Feeds

GlobalSign says 'isolated' webserver was hacked

Crypto key system appears safe

Reducing security risks from open source software

Web authentication authority GlobalSign, which voluntarily suspended operations last week while it investigated claims its security was breached, said it has uncovered evidence that one of its servers has been compromised.

"The breached web server has always been isolated from all other infrastructure and is used only to serve the www.globalsign.com website," the authorized issuer of secure sockets layer certificates said in an advisory published this weekend. "At present there is no further evidence of breach other than the isolated www web server. As an additional precaution, we continue to monitor all activity to all services closely."

The certificate authority went on to say that it's in the process of bringing its systems back online and expects to begin processing orders on Tuesday.

GlobalSign's notice that it was hacked comes two weeks after the discovery of a counterfeit SSL credential issued by disgraced certificate authority DigiNotar that was being used to spy on people in Iran as they visited Gmail and possibly other Google properties. Over the following week, an account holder on Pastebin.com published a file signed with the private key of the bogus Google certificate, proving he had close ties to the person or people behind the attack. The person claimed to have access to GlobalSign and three other certificate authorities, but provided no proof.

GlobalSign responded by temporarily suspending its operations while it investigated the claims. It brought in Dutch security auditor Fox-IT to assist. Fox-IT also worked with DigiNotar following its security breach.

With its admission, GlobalSign's breach becomes at least the seventh time an entity that issues SSL certificates has been hacked this year. Four resellers of Comodo have been compromised, including one that allowed the attackers to mint fraudulent credentials for GMail and six other sensitive addresses. A similar attack hit Israel-based StartSSL, but the attackers didn't succeed in securing the bogus certificates.

In March, the Pastebin account holder published a private key for the fraudulent Google certificate issued by a Comodo reseller, proving the individual also had close ties to at least one of those hacks.

Last week, Mozilla responded to the DigiNotar attack and its aftermath by requiring all certificate authorities included in the Firefox and Thunderbird programs to perform similar security audits and ensure that their systems use two-factor authentication when issuing certificates. ®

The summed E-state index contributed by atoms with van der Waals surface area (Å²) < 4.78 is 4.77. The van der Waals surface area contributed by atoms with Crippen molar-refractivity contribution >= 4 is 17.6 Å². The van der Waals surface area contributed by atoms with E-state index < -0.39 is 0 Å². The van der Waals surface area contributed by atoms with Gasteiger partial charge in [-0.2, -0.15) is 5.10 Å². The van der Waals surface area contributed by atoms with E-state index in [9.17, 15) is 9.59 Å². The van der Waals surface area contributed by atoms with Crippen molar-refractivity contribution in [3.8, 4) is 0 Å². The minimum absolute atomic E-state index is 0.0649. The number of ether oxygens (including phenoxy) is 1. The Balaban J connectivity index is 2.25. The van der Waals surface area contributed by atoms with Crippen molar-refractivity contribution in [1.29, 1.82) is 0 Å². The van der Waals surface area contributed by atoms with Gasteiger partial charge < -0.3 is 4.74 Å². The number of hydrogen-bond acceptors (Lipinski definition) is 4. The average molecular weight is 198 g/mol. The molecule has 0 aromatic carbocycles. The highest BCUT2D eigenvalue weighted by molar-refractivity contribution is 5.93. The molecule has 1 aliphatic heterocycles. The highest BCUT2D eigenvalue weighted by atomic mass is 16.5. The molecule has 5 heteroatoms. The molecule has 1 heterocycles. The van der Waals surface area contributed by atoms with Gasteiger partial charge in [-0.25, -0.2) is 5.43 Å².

Mobile application security vulnerability report

More from The Register

next story
LibreSSL RNG bug fix: What's all the forking fuss about, ask devs
Blow to bit-spitter 'tis but a flesh wound, claim team
Microsoft: You NEED bad passwords and should re-use them a lot
Dirty QWERTY a perfect P@ssword1 for garbage websites
Manic malware Mayhem spreads through Linux, FreeBSD web servers
And how Google could cripple infection rate in a second
NUDE SNAPS AGENCY: NSA bods love 'showing off your saucy selfies'
Swapping other people's sexts is a fringe benefit, says Snowden
Own a Cisco modem or wireless gateway? It might be owned by someone else, too
Remote code exec in HTTP server hands kit to bad guys
British data cops: We need greater powers and more money
You want data butt kicking, we need bigger boots - ICO
Crooks fling banking Trojan at Japanese smut site fans
Wait - they're doing online banking with an unpatched Windows PC?
NIST told to grow a pair and kick NSA to the curb
Lrn2crypto, oversight panel tells US govt's algorithm bods
prev story

Whitepapers

Top three mobile application threats
Prevent sensitive data leakage over insecure channels or stolen mobile devices.
The Essential Guide to IT Transformation
ServiceNow discusses three IT transformations that can help CIO's automate IT services to transform IT and the enterprise.
Mobile application security vulnerability report
The alarming realities regarding the sheer number of applications vulnerable to attack, and the most common and easily addressable vulnerability errors.
How modern custom applications can spur business growth
Learn how to create, deploy and manage custom applications without consuming or expanding the need for scarce, expensive IT resources.
Consolidation: the foundation for IT and business transformation
In this whitepaper learn how effective consolidation of IT and business resources can enable multiple, meaningful business benefits.